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September 28, 1918


Author Affiliations

(San Francisco) Surgeon, U. S. N. R. F.; (Rosedale, Kan.) Assistant Surgeon, U. S. Navy EUROPE

From the Medical Service of U. S. Navy Base Hospital No. 2.

JAMA. 1918;71(13):1056-1058. doi:10.1001/jama.1918.26020390007013a

The present epidemic of a disease which in its clinical aspects resembles influenza is the most extensive of its kind since the great pandemic of 1889-1890. For several months frequent references have been made in foreign newspapers and medical journals to the prevalence of this epidemic in Spain, France, Switzerland, Germany, Great Britain and Ireland. On the western front both armies seem to have been sufferers. As an example of its military importance, 1,439 cases occurred in a military camp within three weeks,1 and this appears to have been no very unusual record.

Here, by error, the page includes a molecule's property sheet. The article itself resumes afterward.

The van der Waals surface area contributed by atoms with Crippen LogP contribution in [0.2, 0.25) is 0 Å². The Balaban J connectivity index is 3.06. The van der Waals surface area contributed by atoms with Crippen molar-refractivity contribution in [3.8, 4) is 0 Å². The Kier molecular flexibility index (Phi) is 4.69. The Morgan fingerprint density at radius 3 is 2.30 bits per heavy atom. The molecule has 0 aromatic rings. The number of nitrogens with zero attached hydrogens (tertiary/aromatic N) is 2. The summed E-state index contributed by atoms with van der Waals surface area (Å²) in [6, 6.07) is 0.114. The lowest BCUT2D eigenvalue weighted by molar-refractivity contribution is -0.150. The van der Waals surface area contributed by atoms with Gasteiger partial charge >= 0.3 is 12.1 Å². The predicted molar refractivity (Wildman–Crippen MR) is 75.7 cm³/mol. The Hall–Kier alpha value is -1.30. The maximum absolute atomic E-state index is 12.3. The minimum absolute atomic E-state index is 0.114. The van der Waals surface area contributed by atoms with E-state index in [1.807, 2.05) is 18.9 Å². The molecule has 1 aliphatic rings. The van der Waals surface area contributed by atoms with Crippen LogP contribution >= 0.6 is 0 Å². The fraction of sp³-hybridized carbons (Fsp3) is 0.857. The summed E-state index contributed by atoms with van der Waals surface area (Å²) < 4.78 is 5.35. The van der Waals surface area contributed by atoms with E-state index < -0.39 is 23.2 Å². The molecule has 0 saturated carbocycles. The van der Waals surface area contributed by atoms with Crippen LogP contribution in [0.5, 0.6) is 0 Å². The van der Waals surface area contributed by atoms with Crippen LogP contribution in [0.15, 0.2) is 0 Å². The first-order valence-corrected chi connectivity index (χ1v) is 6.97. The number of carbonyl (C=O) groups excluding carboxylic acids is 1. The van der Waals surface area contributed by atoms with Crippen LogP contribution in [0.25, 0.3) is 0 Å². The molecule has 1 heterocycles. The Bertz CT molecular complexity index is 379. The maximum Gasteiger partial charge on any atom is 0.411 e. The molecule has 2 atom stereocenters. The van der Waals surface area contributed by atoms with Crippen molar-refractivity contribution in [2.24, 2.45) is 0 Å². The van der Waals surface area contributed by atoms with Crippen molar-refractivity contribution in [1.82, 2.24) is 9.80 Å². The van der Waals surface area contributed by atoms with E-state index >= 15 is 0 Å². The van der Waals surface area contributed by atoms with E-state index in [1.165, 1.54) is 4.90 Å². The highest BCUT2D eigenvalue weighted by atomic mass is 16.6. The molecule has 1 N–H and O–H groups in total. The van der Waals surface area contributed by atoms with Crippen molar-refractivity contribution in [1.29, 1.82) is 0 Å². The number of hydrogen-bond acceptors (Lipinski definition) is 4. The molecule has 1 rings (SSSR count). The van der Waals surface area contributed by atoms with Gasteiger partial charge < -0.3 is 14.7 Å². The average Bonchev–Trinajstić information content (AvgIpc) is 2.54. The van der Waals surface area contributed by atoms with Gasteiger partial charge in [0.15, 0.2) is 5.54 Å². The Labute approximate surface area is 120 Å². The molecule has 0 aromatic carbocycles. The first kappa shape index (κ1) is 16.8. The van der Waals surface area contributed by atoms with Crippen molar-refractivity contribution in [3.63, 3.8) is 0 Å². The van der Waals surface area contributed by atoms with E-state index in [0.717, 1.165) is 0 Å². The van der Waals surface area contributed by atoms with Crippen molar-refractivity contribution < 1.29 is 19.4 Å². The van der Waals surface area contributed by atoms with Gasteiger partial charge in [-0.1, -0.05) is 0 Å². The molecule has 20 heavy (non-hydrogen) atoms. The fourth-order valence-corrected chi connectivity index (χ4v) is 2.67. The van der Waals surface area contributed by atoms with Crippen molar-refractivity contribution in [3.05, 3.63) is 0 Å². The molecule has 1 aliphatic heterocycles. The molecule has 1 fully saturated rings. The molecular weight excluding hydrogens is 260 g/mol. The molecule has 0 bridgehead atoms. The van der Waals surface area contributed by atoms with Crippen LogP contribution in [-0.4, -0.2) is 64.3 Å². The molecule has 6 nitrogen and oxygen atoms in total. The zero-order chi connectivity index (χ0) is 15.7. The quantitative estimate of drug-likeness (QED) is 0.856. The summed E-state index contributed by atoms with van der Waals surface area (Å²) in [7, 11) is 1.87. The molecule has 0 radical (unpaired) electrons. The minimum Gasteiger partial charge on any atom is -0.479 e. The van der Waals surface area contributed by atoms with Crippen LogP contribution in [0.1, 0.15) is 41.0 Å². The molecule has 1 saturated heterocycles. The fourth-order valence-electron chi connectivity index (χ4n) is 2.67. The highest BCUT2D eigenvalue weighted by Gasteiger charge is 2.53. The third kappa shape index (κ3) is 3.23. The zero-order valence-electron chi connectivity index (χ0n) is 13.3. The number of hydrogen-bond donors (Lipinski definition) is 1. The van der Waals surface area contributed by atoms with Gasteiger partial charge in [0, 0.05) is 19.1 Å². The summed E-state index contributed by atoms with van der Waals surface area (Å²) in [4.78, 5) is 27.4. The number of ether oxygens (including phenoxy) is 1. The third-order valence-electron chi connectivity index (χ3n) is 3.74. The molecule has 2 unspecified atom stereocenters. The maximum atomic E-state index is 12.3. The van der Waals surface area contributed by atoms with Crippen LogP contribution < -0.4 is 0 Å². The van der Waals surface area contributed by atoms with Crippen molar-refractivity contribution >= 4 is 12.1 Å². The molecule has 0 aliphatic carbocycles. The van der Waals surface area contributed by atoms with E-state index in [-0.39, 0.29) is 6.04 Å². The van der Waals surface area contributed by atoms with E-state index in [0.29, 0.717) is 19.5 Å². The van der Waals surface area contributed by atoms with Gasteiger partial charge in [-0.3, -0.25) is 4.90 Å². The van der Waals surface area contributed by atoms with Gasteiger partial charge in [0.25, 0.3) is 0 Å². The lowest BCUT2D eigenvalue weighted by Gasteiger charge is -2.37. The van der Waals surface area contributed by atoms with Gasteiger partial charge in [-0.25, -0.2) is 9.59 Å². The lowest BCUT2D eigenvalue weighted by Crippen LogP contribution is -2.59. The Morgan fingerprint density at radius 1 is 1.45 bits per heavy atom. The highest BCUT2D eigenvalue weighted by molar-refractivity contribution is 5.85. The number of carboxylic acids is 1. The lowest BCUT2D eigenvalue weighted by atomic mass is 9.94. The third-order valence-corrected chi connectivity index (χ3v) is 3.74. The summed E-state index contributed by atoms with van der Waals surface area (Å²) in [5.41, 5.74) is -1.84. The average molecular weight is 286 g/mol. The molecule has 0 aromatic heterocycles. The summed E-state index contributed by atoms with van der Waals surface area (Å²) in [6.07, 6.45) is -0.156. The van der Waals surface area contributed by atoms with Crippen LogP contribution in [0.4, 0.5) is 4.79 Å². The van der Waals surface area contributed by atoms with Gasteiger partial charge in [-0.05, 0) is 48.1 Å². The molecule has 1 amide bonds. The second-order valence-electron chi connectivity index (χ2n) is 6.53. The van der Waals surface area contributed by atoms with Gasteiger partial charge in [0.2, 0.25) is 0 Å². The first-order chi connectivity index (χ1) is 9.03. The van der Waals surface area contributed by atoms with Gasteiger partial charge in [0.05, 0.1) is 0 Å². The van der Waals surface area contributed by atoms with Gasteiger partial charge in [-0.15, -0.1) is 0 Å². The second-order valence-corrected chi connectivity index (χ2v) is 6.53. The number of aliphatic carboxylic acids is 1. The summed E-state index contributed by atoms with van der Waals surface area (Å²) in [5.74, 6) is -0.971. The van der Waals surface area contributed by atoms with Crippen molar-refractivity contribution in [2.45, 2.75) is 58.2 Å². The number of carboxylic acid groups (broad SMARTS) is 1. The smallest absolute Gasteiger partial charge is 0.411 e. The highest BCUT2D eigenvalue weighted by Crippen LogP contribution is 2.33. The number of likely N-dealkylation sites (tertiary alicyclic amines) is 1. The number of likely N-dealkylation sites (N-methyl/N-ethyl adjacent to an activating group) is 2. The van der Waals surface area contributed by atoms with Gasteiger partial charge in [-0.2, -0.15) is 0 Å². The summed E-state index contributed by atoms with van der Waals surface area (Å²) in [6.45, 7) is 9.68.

Concerning the infectious cause of the present influenza epidemic there is no unanimity of opinion. The Pfeiffer influenza bacillus has been isolated from a varying proportion of patients; but many observers have failed to find this organism with any regularity.2 It is quite possible, indeed, that this organism is not responsible either for the present